Thailand's Crown Prince Maha Vajiralongkorn, 64, has assumed the reins of one of the world's most high-profile monarchies.
He assented to taking the throne yesterday evening, following an audience with National Legislative Assembly president Pornpetch Wichitcholchai, Prime Minister Prayut Chan-o-cha and Supreme Court president Veerapol Tungsuwan.
At a special parliamentary session on Tuesday, the military- appointed legislature had hailed him as the next king.
Yesterday marked the 50th day since the death of revered King Bhumibol Adulyadej, which plunged the nation into grief. The government had declared a mourning period of one year and indicated that the black dress code for civil servants during this period will continue to apply despite the accession.
Special prayers were held for the late King Bhumibol as the vicinity of the Grand Palace - where his body lies in state - was cleaned and spruced up. Meanwhile, photography shops reported increased sales of the new king's portraits as organisations prepared to display them on their walls, in keeping with custom.
Thai media has been running photos of the new king in royal regalia, describing the anticipation of Thais who expressed faith that he would carry on his father's legacy.
The coronation is expected to be held only after King Bhumibol's cremation sometime next year. An elaborate funeral pyre will be built on the royal field next to the palace, where mourners from all over the country have gone to pay their respects since his death on Oct 13.
The accession essentially put to bed speculation about the royal succession that swirled amid the political turbulence preceding the 2014 military coup. Since then, Asean's second-largest economy has been ruled by a military government, which will soon promulgate a new Constitution ushering in a "guided" form of democracy.
The Thai populace remains politically polarised following a series of coups and judicial decisions that have ousted popularly elected governments in the past decade. While military rule has suppressed dissent for now, political analysts stress that reconciliation remains a pressing issue. It remains to be seen if the new king can play a unifying role to the same extent as his father.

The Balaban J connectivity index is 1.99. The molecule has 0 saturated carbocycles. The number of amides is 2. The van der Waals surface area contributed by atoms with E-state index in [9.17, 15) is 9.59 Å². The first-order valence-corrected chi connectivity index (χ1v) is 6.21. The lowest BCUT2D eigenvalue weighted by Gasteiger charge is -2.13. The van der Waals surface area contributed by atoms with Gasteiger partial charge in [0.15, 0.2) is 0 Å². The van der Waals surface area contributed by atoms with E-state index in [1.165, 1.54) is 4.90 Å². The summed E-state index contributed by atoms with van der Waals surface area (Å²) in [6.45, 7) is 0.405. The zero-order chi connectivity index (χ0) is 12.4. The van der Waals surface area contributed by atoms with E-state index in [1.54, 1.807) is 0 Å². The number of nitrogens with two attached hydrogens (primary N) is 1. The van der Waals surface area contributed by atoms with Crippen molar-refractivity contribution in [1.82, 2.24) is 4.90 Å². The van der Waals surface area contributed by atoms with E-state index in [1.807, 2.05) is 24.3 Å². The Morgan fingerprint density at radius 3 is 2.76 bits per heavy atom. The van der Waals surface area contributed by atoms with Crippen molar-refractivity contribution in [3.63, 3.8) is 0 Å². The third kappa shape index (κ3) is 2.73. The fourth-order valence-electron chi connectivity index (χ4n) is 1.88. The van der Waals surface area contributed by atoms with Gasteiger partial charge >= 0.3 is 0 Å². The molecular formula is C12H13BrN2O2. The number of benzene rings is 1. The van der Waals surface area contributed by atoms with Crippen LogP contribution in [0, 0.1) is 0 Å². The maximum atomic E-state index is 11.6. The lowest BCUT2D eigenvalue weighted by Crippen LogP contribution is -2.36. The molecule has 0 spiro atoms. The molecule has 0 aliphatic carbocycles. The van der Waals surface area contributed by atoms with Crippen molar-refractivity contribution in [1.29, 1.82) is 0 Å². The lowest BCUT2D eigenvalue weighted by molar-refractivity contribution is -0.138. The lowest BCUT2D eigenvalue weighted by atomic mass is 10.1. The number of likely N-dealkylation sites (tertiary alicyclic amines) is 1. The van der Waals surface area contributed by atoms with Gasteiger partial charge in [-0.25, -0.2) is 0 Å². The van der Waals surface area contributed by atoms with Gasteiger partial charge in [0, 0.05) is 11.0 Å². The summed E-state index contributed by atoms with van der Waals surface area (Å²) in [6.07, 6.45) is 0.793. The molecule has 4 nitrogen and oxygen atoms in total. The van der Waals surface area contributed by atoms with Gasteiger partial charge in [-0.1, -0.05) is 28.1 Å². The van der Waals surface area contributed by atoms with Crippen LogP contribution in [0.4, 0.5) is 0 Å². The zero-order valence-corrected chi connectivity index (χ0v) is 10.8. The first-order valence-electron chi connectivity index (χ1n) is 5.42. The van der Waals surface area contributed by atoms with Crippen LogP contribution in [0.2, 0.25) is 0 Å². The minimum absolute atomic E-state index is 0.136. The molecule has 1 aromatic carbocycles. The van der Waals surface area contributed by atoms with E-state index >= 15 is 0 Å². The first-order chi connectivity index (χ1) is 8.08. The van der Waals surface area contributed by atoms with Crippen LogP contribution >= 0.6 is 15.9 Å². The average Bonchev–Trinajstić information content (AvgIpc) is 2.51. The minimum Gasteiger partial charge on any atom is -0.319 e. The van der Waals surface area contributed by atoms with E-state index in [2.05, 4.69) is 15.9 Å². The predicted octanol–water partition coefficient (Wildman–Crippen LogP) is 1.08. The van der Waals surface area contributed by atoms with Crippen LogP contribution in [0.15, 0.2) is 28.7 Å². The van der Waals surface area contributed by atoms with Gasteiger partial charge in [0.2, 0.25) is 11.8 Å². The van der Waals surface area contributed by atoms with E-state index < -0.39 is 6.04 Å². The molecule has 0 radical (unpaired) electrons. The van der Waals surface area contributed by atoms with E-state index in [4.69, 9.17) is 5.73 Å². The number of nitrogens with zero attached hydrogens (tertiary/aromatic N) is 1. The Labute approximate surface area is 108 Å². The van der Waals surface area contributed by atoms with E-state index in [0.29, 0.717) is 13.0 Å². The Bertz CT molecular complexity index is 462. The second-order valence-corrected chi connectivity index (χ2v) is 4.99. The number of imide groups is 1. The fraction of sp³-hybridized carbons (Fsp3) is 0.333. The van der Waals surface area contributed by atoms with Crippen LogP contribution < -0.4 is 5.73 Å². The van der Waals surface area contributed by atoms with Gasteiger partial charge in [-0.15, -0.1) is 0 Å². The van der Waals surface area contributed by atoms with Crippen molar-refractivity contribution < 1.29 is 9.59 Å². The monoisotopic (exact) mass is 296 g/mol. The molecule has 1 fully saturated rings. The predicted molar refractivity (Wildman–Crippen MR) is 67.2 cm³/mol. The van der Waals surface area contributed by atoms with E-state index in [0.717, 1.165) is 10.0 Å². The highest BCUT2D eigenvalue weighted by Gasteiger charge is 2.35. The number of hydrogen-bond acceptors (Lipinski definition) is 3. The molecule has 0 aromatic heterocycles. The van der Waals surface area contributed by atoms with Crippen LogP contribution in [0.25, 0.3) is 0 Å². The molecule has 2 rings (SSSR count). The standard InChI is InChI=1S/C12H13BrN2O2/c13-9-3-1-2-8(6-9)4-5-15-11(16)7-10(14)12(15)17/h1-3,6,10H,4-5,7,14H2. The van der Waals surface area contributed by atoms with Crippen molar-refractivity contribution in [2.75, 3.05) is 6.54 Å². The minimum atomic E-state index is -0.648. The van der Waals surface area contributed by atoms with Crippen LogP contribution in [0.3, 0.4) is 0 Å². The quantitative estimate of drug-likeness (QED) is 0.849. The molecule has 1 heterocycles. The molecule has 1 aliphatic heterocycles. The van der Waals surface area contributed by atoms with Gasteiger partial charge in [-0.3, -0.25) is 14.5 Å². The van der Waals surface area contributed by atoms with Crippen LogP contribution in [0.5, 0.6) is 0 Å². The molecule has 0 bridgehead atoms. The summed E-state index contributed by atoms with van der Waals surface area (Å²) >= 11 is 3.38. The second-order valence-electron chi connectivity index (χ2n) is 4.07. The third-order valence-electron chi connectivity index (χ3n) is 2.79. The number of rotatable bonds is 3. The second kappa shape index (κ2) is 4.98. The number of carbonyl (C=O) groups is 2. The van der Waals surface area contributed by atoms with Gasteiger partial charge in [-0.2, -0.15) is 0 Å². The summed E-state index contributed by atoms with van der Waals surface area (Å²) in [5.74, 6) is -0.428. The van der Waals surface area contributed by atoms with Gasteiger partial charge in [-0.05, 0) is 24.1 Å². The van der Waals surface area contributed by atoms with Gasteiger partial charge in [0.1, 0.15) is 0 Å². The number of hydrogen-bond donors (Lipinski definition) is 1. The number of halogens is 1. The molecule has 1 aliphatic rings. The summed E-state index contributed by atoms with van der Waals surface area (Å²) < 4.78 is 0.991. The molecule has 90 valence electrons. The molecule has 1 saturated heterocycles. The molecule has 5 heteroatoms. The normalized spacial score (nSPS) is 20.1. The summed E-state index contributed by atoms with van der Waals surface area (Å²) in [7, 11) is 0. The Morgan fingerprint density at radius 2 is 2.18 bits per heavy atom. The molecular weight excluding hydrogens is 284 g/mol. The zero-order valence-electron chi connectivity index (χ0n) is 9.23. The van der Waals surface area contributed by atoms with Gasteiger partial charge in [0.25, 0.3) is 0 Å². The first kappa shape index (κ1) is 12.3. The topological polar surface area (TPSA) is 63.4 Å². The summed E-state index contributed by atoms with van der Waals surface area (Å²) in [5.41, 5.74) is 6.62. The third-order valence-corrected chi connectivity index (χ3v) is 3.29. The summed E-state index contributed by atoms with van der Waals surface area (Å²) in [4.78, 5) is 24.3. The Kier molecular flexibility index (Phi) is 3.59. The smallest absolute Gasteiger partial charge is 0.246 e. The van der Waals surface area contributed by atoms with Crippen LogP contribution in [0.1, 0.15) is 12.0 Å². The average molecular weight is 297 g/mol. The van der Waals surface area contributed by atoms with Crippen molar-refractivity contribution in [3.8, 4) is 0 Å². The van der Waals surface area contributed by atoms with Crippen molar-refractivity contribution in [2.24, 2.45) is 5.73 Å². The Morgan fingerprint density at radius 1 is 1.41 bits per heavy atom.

Unlike in many constitutional monarchies, Thailand's palace continues to wield much influence, largely because of the moral authority built up by King Bhumibol during his 70-year reign.
Yet the kingdom's royals remain shielded by a lese majeste law that allows for someone to be jailed for up to 15 years each time he insults or defames the king, queen, regent or heir apparent. This has been more strictly enforced in recent months, with the government devoting considerable resources to scrubbing the Internet of adverse comments about the monarchy.
King Maha Vajiralongkorn Bodindradebayavarangkun, a qualified pilot schooled in Britain and Australia, is the only son of King Bhumibol and Queen Sirikit. In recent years, he had taken up more ceremonial duties on behalf of his ailing father, and publicly led two mass cycling events around the capital that were organised last year in honour of his parents.
Forty-four years after being anointed as crown prince, he is now the 10th king of the two-century-old Chakri dynasty, and helms one of the richest and most powerful monarchies in the region.